These questions relate to any points or arguments that the author is trying to make with their writing. These questions may ask you to examine an individual paragraph or the the passage as a whole in order to determine the author’s intentions or views.  


Literary Style Questions

These questions will require you to understand literary elements used by the author, be it words, phrases or writing techniques. You will usually need to determine factual information rather than the writer’s own opinions for these questions.


Some of the skills you’re going to need to learn/practice for Section A of the LNAT include:

There’s a lot more to learn about this, so we recommend you check out our full LNAT Section 1 Guide to learn more about the different question types, the types of skills you will need and tips for how to effectively prepare for and take on Section 1!

How Should I Approach Section A?

As we’ve said before, you’ve got 95 minutes to complete this section of the LNAT. While that seems like a long amount of time at first, you’ve got to factor in all the reading you’ll need to do, as well as saving some time at the end to double check everything. So what’s the best way to tackle this?

1..You definitely need to take the LNAT one passage at a time. Each passage will have a lot of elements at play so the worst thing you can do is try to read everything at once and then try to answer all the questions with what you can remember.   

2. When starting each set of questions, you’re going to need to first read the passage in full. Advice for some similar exams is to not read the full passage and skip straight to the questions, but the passages in the LNAT are much more challenging, so trying to pick out details without understanding the whole passage is going to be too difficult for most people. 

3. You may wish to read the questions briefly before you read the passage, as you will be able to highlight important areas as you read. While not essential, it could certainly save you some time.   

4. When you’re ready to start answering questions, you need to make sure you highlight keywords. You can then search for these words in the text and determine your answer by analysing the relevant exert.  

How exactly should you allocate your time within the 95 minutes you have to complete this section? 

Passage Reading: 2 Minutes Per Passage = 22 Minutes/95 Minutes

Answering Questions: ≅90 Seconds per Question = 63 Minutes/95 Minutes

Double Checking Answers: 10 Minutes/95 Minutes

This isn’t the definitely correct amount of time to spend overall but it’s useful to know how long everything should take when time is split equally.  You may be able to breeze through some questions in under a minute while other could leave you stuck for two minutes or more

One thing to remember is not to linger too long on a question if you really aren’t getting. You’ll be better off moving on and getting marks for the questions afterwards rather than using all your time on the one question you don’t know. If you have time to go back and try again at the end, then that will always be the best option!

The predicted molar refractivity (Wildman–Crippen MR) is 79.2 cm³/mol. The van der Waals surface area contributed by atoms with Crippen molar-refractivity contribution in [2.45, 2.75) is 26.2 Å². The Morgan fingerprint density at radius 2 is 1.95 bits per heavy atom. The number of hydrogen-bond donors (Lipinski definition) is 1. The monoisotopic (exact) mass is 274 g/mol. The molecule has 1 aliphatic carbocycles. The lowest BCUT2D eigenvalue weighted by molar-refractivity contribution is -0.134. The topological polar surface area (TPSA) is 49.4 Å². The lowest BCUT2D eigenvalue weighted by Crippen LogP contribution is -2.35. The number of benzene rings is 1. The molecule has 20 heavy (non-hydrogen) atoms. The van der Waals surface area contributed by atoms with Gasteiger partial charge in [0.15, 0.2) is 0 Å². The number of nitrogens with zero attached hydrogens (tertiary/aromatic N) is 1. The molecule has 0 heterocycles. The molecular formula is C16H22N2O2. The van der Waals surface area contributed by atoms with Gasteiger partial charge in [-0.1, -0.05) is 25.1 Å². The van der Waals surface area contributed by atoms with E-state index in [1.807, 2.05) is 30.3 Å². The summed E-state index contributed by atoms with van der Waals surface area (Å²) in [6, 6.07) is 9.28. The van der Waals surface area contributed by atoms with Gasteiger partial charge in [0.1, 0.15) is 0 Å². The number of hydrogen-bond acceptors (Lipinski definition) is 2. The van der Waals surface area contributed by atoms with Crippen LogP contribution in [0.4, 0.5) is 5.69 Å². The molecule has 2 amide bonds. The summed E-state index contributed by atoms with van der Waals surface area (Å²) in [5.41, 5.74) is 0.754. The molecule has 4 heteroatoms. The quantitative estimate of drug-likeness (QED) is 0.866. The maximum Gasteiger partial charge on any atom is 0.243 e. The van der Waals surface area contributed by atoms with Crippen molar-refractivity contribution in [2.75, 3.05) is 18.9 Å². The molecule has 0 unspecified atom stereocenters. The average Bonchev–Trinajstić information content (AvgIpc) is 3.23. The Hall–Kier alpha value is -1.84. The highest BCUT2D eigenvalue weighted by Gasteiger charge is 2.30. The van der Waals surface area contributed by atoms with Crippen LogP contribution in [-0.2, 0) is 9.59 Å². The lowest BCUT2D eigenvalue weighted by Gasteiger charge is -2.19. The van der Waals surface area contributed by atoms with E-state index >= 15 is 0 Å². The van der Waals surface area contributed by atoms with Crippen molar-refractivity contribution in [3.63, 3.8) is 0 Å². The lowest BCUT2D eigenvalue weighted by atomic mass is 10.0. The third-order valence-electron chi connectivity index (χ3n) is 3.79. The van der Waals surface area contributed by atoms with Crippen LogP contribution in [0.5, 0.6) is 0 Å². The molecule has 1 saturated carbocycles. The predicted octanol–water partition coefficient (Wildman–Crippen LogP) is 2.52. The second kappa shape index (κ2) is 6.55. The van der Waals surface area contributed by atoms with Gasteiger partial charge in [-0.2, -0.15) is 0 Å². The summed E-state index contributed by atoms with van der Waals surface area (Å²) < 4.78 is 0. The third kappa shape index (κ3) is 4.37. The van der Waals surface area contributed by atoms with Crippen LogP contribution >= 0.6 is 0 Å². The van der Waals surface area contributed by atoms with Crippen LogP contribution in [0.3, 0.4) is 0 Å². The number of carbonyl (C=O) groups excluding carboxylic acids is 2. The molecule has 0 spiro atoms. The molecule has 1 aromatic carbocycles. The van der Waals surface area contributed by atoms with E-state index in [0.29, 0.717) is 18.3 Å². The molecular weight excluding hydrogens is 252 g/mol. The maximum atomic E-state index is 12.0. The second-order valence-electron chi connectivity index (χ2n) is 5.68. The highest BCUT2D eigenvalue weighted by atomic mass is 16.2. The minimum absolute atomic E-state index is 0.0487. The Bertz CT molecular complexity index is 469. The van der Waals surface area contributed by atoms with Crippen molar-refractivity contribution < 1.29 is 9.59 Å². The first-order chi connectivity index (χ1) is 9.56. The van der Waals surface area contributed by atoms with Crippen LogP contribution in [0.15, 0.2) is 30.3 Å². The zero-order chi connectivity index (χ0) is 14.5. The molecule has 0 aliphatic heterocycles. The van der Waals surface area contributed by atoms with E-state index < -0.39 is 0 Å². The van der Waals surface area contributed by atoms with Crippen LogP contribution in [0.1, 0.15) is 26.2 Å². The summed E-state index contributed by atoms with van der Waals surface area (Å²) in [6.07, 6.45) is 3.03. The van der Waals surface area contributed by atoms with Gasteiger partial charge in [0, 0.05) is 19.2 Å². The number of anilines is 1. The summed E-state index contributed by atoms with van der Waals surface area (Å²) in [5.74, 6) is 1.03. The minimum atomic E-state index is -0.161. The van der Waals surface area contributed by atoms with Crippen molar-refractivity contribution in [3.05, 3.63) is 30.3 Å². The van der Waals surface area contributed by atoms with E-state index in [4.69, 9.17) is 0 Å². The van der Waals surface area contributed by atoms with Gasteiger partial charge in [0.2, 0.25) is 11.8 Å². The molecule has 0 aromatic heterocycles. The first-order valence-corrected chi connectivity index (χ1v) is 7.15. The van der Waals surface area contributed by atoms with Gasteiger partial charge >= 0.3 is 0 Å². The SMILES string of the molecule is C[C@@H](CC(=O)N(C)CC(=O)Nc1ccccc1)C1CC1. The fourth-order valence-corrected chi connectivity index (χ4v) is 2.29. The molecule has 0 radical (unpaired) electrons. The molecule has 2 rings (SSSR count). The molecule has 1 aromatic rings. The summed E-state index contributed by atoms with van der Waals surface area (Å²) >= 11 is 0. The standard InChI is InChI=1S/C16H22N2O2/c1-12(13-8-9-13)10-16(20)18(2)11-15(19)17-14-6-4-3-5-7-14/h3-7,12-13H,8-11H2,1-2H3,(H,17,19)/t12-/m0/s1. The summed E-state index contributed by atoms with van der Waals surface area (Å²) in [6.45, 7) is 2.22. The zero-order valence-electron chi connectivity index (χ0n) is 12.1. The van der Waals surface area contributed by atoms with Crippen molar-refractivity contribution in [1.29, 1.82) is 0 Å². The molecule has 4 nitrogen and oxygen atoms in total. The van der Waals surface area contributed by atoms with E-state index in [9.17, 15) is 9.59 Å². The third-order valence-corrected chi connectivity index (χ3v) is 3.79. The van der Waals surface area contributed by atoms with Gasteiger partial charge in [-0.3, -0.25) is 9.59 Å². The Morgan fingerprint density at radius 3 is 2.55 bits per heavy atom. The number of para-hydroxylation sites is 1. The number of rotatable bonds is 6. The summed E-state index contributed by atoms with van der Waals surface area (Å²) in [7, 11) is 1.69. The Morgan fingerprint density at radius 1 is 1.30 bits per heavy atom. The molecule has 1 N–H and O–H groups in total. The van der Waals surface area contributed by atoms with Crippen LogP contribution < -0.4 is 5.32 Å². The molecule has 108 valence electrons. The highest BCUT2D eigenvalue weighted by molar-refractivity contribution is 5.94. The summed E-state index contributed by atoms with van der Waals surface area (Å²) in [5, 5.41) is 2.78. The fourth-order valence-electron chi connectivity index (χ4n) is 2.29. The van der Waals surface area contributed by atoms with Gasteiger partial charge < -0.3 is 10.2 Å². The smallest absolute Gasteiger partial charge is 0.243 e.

Prepare by Reading

Probably the most useful tip for the LNAT is to read as much as you can before the test, and to think critically about the points raised, arguments made, issues addressed. 


Reading newspapers can greatly help you stay informed about current affairs, technology developments. It will also come in handy when preparing for Section B, which requires you to write an essay.

Reading accurate, high-quality articles is also important as this will help you build vocabulary and get used to the formal style of LNAT Section A passages. So The Sun probably isn’t your best bet for this!

The Best Newspapers to Read for the LNAT

The Guardian

The Economist

Financial Times

The New York Times

The Times

The Independent

Each publication has articles written on a broad range of topics so it would be helpful to cover as many and as diverse areas as you can. After reading an article, you can also test your understanding by asking yourself:

  • What are the main points raised?
  • What facts are presented?
  • What assumptions are made?
  • What is the conclusion?
  • What are the arguments made? Are they strong and persuasive or rather weak and easy to rebut?

Let’s take what we now know about LNAT Section A and put it into practice! 

This is  practice questions for the LNAT, along with fully worked solutions for each of the question stems. The passages are quite long but that’s the format of the exam so we’ve left it as you’d find it on the day.

If you find these questions helpful for practicing, you’re going to want to check out LNAT.Ninja, which features over 350 LNAT practice questions with worked solutions, along with expert tutorials and past papers taken in realistic LNAT exam conditions!

LNAT Practice Passage 1: Car Ownership

In 1989, when the environment was briefly top of the UK national agenda, a group of Chinese planners came to London. Many of the people who met them wanted to know how the country had managed to get so many citizens to ride bicycles – something the British authorities were unable to do. The Chinese were perplexed. “You don’t understand”, said one. “In 20 years time, no more bicycles. All cars.” That prediction is being realised. Beijing’s roads, once kerb-to-kerb with bikes, are now choked with cars. In terms of traffic, noise and air pollution, Shanghai could be Lagos or Cairo.